Shouldn't the US Constitution affirmatively (and clearly) articulate processes for entering into a range of possible actions in the international arena? For instance:

* participate in negotiations

* enter into / support multilateral conventions that provide for conflict resolution

* withdraw aid/funding

* contribute peacekeepers (personnel, funding, other support)

* impose economic sanctions ("economic war")

* declare war

As we process through the options, greater and greater levels of participation would be required. Participating in negotiations is currently within the authority of the executive branch. Perhaps the opposite extreme -- a declaration of war, in absence of a direct attack on the homeland -- should require a plebiscite? The intermediate options could require ascending amounts of formal vetting and deliberation.

This is not necessarily the best list; the process by which large numbers of people participate in coming up with the best list will be, itself, a valuable first step.

Of equal importance is what is omitted from the list. On the one hand, I would suggest, our governments should de-emphasize expressions of support or censure. Of much greater importance will be the ability of civil society to mobilize itself around such expressions from the people. On the other hand, we recognize that supplying weapons is just a subset of declaring war. Finally, once we have taken the step to support multilateral conventions that provide for conflict resolution (the NPT and the IAEA, for instance), the emphasis should be on honoring our promises and recognizing the authority granted thereunder, rather than actively trying to influence the direction of the related activities.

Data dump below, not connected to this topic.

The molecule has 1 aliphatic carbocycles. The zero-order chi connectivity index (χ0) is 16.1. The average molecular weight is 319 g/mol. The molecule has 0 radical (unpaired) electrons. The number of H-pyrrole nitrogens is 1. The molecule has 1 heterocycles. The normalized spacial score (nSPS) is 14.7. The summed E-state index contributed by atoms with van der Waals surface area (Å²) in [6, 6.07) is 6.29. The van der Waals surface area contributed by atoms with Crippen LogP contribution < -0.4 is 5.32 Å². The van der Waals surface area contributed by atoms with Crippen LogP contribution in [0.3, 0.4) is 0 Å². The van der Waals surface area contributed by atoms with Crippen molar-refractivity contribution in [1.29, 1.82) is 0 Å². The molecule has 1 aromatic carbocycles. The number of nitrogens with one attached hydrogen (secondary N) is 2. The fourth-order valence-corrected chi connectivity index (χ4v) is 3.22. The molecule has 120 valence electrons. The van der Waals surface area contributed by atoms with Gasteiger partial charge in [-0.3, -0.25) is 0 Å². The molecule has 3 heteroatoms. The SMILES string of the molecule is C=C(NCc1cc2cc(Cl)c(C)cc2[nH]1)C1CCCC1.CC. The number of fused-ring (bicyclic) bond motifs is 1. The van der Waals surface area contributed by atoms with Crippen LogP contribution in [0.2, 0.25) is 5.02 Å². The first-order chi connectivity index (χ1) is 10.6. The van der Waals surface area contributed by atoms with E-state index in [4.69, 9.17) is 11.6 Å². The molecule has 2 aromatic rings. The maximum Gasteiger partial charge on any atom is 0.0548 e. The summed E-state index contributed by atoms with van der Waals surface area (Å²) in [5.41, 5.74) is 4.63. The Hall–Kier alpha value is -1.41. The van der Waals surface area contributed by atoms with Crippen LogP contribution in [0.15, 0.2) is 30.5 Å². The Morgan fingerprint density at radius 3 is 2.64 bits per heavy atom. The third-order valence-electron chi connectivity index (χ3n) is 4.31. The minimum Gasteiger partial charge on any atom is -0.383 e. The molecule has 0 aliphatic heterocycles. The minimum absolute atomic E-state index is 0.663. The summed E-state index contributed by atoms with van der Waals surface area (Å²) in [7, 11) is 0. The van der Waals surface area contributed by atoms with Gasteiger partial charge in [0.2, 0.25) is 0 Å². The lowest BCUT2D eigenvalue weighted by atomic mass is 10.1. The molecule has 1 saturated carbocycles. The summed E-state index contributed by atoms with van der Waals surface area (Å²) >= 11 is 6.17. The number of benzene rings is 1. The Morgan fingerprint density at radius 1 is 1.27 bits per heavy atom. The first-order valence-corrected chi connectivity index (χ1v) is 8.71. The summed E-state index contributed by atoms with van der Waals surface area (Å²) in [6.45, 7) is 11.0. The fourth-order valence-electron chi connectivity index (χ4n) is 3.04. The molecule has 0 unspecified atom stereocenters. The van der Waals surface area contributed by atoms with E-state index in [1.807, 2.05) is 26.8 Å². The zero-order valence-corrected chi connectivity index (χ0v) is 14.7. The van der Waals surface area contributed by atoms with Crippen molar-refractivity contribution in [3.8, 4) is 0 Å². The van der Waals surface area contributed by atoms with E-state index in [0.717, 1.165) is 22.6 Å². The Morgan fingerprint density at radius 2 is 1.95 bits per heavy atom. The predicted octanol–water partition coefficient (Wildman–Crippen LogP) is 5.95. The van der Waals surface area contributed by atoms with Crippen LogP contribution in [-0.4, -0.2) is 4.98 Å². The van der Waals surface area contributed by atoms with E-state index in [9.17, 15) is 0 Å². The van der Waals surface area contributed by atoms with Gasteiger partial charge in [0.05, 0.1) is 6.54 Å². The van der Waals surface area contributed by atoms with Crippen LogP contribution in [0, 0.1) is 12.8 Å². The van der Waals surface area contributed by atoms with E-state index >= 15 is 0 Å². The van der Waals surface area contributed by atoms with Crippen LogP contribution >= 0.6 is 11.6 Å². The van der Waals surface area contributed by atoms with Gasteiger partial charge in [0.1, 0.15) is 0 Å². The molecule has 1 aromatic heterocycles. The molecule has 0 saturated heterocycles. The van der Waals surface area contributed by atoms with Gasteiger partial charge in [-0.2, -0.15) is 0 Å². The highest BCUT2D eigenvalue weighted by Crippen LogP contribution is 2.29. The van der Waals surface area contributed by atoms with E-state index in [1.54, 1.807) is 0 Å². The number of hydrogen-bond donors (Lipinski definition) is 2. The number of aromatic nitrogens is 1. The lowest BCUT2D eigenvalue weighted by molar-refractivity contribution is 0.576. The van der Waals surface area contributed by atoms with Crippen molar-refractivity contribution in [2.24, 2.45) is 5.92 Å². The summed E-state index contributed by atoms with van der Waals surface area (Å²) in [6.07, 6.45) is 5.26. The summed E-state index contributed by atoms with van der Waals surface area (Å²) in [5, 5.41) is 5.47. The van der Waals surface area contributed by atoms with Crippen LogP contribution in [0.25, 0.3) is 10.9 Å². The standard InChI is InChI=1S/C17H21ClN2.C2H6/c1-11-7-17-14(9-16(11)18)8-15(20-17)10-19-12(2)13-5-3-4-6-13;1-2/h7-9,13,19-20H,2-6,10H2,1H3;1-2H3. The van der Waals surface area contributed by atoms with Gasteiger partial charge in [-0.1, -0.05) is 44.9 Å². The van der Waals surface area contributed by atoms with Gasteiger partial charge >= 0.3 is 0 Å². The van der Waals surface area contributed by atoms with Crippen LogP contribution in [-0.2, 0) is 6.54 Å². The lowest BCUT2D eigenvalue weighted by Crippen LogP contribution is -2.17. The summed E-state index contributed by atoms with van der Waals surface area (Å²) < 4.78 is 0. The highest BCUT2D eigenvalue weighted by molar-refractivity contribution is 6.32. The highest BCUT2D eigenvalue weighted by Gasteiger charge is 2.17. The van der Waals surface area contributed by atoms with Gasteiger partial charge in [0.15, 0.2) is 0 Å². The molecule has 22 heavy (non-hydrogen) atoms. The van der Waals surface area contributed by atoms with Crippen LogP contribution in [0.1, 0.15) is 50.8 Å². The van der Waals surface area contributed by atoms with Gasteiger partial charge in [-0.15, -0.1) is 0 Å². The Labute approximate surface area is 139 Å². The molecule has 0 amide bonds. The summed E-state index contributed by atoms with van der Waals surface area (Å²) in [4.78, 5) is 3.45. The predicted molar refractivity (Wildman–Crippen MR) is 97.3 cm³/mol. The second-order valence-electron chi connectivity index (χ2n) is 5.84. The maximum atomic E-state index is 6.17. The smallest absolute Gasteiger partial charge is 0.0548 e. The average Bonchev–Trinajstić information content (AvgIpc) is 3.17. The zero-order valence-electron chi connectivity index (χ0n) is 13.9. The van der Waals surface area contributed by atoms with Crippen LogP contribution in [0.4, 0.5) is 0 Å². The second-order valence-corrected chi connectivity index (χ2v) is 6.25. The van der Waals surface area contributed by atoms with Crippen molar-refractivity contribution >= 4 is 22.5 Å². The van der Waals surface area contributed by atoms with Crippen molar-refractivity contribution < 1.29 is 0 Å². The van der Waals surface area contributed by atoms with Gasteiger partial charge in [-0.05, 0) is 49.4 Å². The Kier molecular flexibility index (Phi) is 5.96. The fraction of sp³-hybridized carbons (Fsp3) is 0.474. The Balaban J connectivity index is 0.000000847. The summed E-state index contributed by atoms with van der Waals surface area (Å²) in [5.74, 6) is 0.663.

(And in the course of doing so, let us focus on moving toward processes that can be seen to be equally legitimate no matter what country carries them out -- i.e. learn to comprehend and then transition away from American exceptionalism. What we're talking about is a worldwide transition.)

A simple way to test what I am proposing: consider it in light of the widely-read book by Samantha Power, "A Problem from Hell": America and the Age of Genocide. To the best of my understanding, this book has come to stand for the proposition that it is unacceptable to stand idly by when armed conflict creates a humanitarian crisis, and that military force is a legitimate response to such situations.

In my view, "A Problem from Hell" succeeded in unsettling people, but failed to interest people in truly participating in choosing from among possible solutions when the next crisis arose.

So the question is: accepting that there are "problems from hell," does process like the one above, or one like it -- involving a ladder of options -- create a better framework for deciding about communal action?

Related posts

US Army Capt. Nathan Michael Smith has sued the commander-in-chief, President Obama, for ordering war in violation of the US Constitution. Therein lie 5 lessons . . . .

(See Confronting Permawar: 5 Lessons from Captain Smith)

"Humanitarian intervention" -- the great pretext for US intervention in Africa. Glenn Greenwald gave an outstanding talk in Chicago in May, 2012, in which he warned against humanitarian interventions: "The US -- no, everybody -- always says the reason for military intervention is 'humanitarian.'  . . . "

(See Greenwald Was Right: "Humanitarian" War in Syria? It's Just More War)

It's way too easy to launch U.S. missiles. (Maybe if it were a little more costly, challenging, or painful to carry out these attacks, they would at least require someone to give an explanation that makes sense first.)

(See AMERICANS: Happy As Long As They're Blowing Something Up )